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How to create arrays by "unflattening" or "grouping"
====================================================
```{code-cell} ipython3
import awkward as ak
import pandas as pd
import numpy as np
from urllib.request import urlopen
```
## Finding runs in an array
It is often the case that one has an array of data that they wish to subdivide into common groups. Let's imagine that we're looking at NASA's [Earth Meteorite Landings dataset](https://data.nasa.gov/resource/y77d-th95.json), and that we wish to find the largest meteorite in each classification. This is known as a `groupby` operation, followed by a reduction.
+++
First, we should load the data
```{code-cell} ipython3
with urlopen("https://data.nasa.gov/resource/y77d-th95.json") as f:
landing = ak.from_json(f)
landing.fields
```
In order to find the _largest_ meteorite by each category, we must first group the entries into categories. This is called a `groupby` operation, whereby we are ordering the entire array into subgroups given by a particular label. To perform a `groupby` in Awkward Array, we must first sort the array by the category
```{code-cell} ipython3
landing_sorted_class = landing[ak.argsort(landing.recclass)]
landing_sorted_class
```
This sorted array can be subdivided into sublists of the same category. To determine how long each of these sublists must be, Awkward provides _another_ function {func}`ak.run_lengths` which, as the name implies, finds the lengths of consecutive _runs_ in an array, e.g.
```{code-cell} ipython3
ak.run_lengths([1, 1, 1, 3, 3, 2, 4, 4, 4])
```
The function does not accept an `axis` argument; Awkward Array only supports finding runs in the innermost `axis=-1` axis of the array. Let's find the lengths of each category sublist using {func}`ak.run_lengths`:
```{code-cell} ipython3
lengths = ak.run_lengths(landing_sorted_class.recclass)
lengths
```
## Dividing an array into sublists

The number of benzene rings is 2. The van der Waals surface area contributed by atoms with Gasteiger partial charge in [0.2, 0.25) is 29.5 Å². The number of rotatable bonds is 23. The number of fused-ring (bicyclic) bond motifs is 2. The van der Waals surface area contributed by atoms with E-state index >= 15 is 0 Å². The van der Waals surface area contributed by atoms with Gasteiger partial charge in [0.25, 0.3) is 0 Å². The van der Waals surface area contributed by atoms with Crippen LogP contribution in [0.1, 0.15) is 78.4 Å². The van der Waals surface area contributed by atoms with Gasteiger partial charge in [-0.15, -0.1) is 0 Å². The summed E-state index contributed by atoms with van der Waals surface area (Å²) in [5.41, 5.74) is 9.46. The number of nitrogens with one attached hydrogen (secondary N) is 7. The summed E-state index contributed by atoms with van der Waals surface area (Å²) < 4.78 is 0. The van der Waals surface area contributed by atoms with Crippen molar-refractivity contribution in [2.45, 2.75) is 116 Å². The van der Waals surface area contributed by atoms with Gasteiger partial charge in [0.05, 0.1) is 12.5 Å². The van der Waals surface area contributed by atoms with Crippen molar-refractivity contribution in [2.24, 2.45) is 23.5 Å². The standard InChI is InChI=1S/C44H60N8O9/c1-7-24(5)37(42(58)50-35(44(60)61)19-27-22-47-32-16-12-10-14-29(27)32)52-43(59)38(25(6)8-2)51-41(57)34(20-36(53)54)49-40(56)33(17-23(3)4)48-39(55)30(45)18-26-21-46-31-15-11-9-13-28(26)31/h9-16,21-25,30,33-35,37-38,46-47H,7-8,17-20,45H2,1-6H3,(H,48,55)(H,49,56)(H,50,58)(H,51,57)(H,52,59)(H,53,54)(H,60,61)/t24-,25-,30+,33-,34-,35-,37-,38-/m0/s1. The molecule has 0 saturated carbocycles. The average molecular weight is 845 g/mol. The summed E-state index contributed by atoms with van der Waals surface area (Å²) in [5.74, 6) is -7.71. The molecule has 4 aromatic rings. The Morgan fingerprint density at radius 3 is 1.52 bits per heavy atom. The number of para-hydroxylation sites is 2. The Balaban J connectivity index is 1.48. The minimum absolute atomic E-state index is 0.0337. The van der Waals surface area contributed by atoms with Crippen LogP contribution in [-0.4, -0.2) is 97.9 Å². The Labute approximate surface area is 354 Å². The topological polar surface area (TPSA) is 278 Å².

+++
Awkward Array provides an {func}`ak.unflatten` operation that adds a new dimension to an array, using either a single integer denoting the (regular) size of the dimension, or a list of integers representing the lengths of the sublists to create e.g.
```{code-cell} ipython3
ak.unflatten(
["Do", "re", "mi", "fa", "so", "la"],
[1, 2, 2, 1]
)
```
If we pass an integer instead of a list of lengths, we get a regular array
```{code-cell} ipython3
ak.unflatten(
["Do", "re", "mi", "fa", "so", "la"],
2
)
```
We can unflatten our sorted array using the length of runs each classification, in order to finalise our groupby operation.
```{code-cell} ipython3
landing_by_class = ak.unflatten(
landing_sorted_class,
lengths
)
landing_by_class
```
We can see the categories of this grouped array by pulling out the first item of each sublist
```{code-cell} ipython3
landing_by_class.recclass[..., 0]
```
The above three steps:
1. Sort the array
2. Compute the length of runs within the sorted array
3. Unflatten the sorted array by the run lengths
form a `groupby` operation.
+++
### Computing the mass of the largest meteorites
+++
Now that we have grouped our meteorite landings by classification, we can find the largest mass meteorite in each group. If we look at the type of the array, we can see that the `mass` field is actually a string:
```{code-cell} ipython3
landing_by_class.type.show()
```
Let's convert it to a floating point number
```{code-cell} ipython3
landing_by_class['mass'] = ak.strings_astype(landing_by_class.mass, np.float64)
```
Now we can find the index of the largest mass in each sublist. We'll use `keepdims=True` in order to be able to use this array to index `landing_by_class` and pull out the corresponding record.
```{code-cell} ipython3
i_largest_mass = ak.argmax(landing_by_class.mass, axis=-1, keepdims=True)
```
Finding the largest meteorite is then a simple case of using `i_largest_mass` as an index, and flattening the result to drop the unneeded dimension
```{code-cell} ipython3
largest_meteorite = ak.flatten(
landing_by_class[i_largest_mass],
axis=1,
)
largest_meteorite
```
Here are there names!
```{code-cell} ipython3
largest_meteorite.name
```